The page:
How 3D Printing Can Help Crowdfunding
Earlier this week, crowdfunding website Kickstarter posted new rules for projects in its Hardware and Product Design category. The news was delivered as a blog post entitled “Kickstarter is Not a Store.” The rules were designed to ensure that project creators set realistic expectations with potential backers. Apparently some people see Kickstarter more as a way to get the next cool thing first than as a way to back projects they see as having merit. The trouble with that is there is risk associated with crowdfunding that one wouldn’t normally encounter with a “traditional” ecommerce transaction (as if there’s anything traditional about ecommerce, right?)
The first rule change is that project creators must now answer the question, “What are the risks and challenges this project faces, and what qualifies you to overcome them?” A legitimate question for certain, and one that any other type of investor would probably ask as part of their due diligence. To be fair, most project creators were already making that obvious – it’s just gone from being a best-practice to becoming a rule.
From there it gets a bit more restrictive. Projects posted in the Hardware and Product Design category must now follow these additional rules:
- Product simulations are now prohibited. Products can only be shown as they are able to perform today – not how they might work in a future state of development.
- Product renderings are also prohibited. Product images must be of the prototypes as they currently exist.
- Projects are prohibited from offering multiple quantities of a product as a reward for a larger investment
While these new rules make it more difficult for projects to overpromise and under deliver, they also create real problems for project creators. First, prototyping can be an expensive process and depending on the product, can be iterative, taking multiple versions to perfect. Startups often use investment money to fund this process. Crowdfunding can and should be able to provide this type of capital. Second, most products are produced in mass, on assembly lines where set-ups and run quantity determine unit price. Project creators often base their minimum pledge amount and total funding goal on the most conservative scenario that will allow them to reach economies of scale. Removing the option to offer multiple quantities to one backer could reduce overall funding and place more of the risk on the project’s creator, which in turn could make the project less viable. Never mind the fact that many projects are successfully funded because backers want multiple units of the product they’re investing in.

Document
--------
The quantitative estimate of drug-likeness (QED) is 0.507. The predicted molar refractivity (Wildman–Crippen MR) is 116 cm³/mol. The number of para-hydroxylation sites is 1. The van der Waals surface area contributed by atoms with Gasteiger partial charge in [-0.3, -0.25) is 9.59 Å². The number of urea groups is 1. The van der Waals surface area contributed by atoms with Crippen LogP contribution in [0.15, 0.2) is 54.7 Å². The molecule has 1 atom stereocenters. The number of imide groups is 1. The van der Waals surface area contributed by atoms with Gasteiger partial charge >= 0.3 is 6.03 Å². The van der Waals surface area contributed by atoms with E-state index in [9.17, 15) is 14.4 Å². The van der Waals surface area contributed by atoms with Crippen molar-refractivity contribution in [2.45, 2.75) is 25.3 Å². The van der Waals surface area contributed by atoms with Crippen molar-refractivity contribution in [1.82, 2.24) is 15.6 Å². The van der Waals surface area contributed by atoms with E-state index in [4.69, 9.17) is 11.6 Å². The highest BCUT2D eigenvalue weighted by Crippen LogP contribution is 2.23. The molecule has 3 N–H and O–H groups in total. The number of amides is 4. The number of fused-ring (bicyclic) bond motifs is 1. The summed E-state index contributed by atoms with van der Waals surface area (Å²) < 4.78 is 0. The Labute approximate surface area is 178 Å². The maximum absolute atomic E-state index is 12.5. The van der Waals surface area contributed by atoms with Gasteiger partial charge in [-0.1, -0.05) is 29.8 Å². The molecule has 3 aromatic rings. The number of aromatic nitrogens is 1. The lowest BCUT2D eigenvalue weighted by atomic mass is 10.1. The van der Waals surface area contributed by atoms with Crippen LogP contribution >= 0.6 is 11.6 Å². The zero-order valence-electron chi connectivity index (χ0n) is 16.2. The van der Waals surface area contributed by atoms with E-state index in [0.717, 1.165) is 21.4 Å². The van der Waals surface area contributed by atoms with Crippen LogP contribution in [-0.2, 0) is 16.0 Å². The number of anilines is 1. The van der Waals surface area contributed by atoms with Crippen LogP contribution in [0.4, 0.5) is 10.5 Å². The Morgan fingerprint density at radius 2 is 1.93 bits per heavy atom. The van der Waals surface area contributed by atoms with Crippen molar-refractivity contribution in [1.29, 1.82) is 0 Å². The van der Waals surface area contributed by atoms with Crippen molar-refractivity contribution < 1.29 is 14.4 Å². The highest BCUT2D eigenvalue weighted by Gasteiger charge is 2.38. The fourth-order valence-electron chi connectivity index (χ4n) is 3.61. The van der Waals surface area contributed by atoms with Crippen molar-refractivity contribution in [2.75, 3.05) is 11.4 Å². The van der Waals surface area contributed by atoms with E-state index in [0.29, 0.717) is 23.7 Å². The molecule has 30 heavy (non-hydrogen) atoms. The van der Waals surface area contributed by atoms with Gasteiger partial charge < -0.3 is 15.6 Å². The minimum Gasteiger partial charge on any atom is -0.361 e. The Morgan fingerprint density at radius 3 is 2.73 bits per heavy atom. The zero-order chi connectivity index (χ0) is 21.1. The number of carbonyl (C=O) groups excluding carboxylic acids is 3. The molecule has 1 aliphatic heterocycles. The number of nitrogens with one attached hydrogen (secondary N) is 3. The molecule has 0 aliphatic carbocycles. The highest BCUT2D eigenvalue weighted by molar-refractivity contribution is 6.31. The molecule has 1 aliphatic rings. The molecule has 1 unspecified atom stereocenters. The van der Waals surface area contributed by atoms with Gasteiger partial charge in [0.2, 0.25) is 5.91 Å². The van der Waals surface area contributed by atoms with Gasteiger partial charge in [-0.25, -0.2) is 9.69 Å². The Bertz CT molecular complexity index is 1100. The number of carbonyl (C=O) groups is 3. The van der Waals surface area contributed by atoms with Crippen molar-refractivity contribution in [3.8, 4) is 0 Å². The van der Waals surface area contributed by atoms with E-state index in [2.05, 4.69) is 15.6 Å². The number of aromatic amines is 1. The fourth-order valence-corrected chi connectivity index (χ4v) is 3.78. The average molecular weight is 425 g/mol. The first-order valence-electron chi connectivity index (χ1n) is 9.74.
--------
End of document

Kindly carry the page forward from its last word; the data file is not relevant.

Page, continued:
So, what is 3D printing and how could it help? Wikipedia defines 3D printing as “the process of making three dimensional solid objects from a digital model.” 3D printing devices “print” in multiple substrates including plastic, ceramic, and metal, among others. Startups can use 3D printing to build working prototypes - often less expensively and more quickly than by other methods. In this way 3D printing can help a project’s creator demonstrate a working prototype in its most current stage of development.
3D printing can also be used for production in the case of low quantities or where the product features a high level of customization. Because 3D printed products are printed “on demand,” costs are fixed, allowing a producer to determine a consistent unit price. While the breakeven between this technology and traditional methods is very low right now, it will scale up. As an example, consider this current project where the creator is raising funds to build a full-size dinosaur using 3D printing technology, and plans to give each of his backers a 12” scale model. Right now it makes more sense to produce the models in mass, but as costs come down 3D printing could offer a great way to personalize each model while utilizing the same technology that will produce the life-size Dryptosaurs.
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(Photo of PrintrBot, a 3D printing device that was coincidentally funded on Kickstarter)